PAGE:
$458 Billion In Unpaid Taxes Every Year, IRS Says
$458 Billion In Unpaid Taxes Every Year, IRS Says

$458 Billion In Unpaid Taxes Every Year, IRS Says

The Internal Revenue Service (IRS) announced on Thursday that annual unpaid taxes have increased to $458 billion, or nearly half a trillion dollars.

In the agency’s latest analysis of what it calls the “tax gap,” meaning an estimate of the difference between the total liability owed and the taxes that are actually paid, they measured an average annual “tax gap” of $458 billion for 2008 to 2010. To put this in perspective, that amount is roughly three-quarters of the projected budget deficit for this year.

The IRS report says the gross tax gap is due to three factors: nonfiling, underreporting, and underpayment. Of these, the agency estimates $32 billion is due to nonfiling, $387 billion is due to underreporting, and $39 billion is due to underpayment. Filers who underreport what they owe do not always do it on purpose; much of it is the result of honest mistakes or confusion, as CNN Moneynotes.

“The biggest culprit in this regard is a lack of third-party reporting and tax withholding on some types of income — such as that made by small businesses or made through rents and royalties. The IRS noted that only about one percent of income reported by third parties and from which tax is withheld — such as workers’ pay — is misreported. But 63% of income for which there is little or no information reporting and withholding is misreported.”

Individual income taxes were the biggest portion of the tax gap, weighing in at $319 billion, which includes taxes from small businesses and partnerships. Non-payment of employment taxes, such as payroll taxes from entrepreneurs, racked up another $91 billion, and $44 billion was from unpaid corporate taxes.

The figures for 2008-2010 are an increase from the figure of $450 billion in 2006, the last year when such an analysis was conducted, though the IRS said the increase was largely due to newer and more precise methods of estimates and said the figure represented “no significant change in the amount of the tax gap or the rate of compliance,” according to the New York Times.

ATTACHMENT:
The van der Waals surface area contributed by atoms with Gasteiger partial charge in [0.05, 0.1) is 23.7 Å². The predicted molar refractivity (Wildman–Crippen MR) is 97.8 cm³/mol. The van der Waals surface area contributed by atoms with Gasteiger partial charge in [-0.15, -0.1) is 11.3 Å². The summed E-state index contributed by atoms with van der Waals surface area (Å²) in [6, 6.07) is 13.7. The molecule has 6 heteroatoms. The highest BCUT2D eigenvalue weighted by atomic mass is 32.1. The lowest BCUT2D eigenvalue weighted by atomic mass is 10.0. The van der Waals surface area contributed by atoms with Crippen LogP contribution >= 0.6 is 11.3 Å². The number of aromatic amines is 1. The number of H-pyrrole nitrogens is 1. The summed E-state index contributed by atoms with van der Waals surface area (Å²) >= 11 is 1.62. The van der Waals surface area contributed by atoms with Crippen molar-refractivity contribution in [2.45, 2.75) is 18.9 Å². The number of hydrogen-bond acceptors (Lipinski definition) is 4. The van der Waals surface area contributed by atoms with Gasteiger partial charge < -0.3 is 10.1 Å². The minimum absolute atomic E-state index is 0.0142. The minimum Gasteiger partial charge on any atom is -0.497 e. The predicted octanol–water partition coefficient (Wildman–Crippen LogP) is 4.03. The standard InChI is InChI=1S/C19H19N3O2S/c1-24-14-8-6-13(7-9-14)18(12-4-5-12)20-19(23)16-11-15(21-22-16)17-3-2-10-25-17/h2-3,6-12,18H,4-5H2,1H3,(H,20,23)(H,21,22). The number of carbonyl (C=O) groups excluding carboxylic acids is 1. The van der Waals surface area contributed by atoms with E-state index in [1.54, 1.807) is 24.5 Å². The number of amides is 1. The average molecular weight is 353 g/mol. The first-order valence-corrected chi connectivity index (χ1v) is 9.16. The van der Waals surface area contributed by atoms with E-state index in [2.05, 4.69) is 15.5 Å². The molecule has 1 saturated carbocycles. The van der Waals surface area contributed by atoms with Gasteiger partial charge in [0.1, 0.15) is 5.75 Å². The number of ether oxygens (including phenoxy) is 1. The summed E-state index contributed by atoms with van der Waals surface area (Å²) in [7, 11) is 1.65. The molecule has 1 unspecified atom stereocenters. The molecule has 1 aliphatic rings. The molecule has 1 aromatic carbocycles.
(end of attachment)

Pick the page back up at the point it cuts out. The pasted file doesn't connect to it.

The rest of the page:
In announcing these latest findings, the IRS said that it expects to eventually collect $52 billion of the unpaid taxes through enforcement efforts such as audits, which brings the tax gap down to $406 billion per year.

“A high level of tax compliance remains critical to help ensure taxpayer faith and fairness in the tax system,” the agency said in a statement quoted by the NY Times. “Those who don’t pay what they owe ultimately shift the tax burden to those who properly meet their tax obligations.”

The top Republicans and Democrats in the Senate Finance Committee both called for the IRS to improve its methods and further close the tax gap. Committee Chairman and Senate Republican Orrin Hatch of Utah said that the best way to improve the methods of the agency was through tax reform.

“This recent data further underscores the need for the I.R.S. to get smarter about guaranteeing tax compliance and restore trust and faith in the agency,” he said in a statement to the NY Times.

Committee member and Democrat Ron Wyden of Oregon, considered the senior Democrat on the committee, expressed concern over the $44 billion tax corporations’ tax gap, and called for tougher enforcement on corporate taxes.

“This is money that could be put to good use shoring up critical programs such as Medicare. It’s time the I.R.S. put an effective tracking and auditing system in place to locate this lost money,” he said, according to the Times.

Despite this huge figure, American citizens are famously good at paying their taxes compared to other countries; the U.S. had an average voluntary compliance rate of 81.7 percent for the tax years 2008 to 2010, the IRS estimates, though this was a slight decrease from the 83.1 percent estimate for the year 2006.

[Photo Illustration by Scott Olson/Getty Images]

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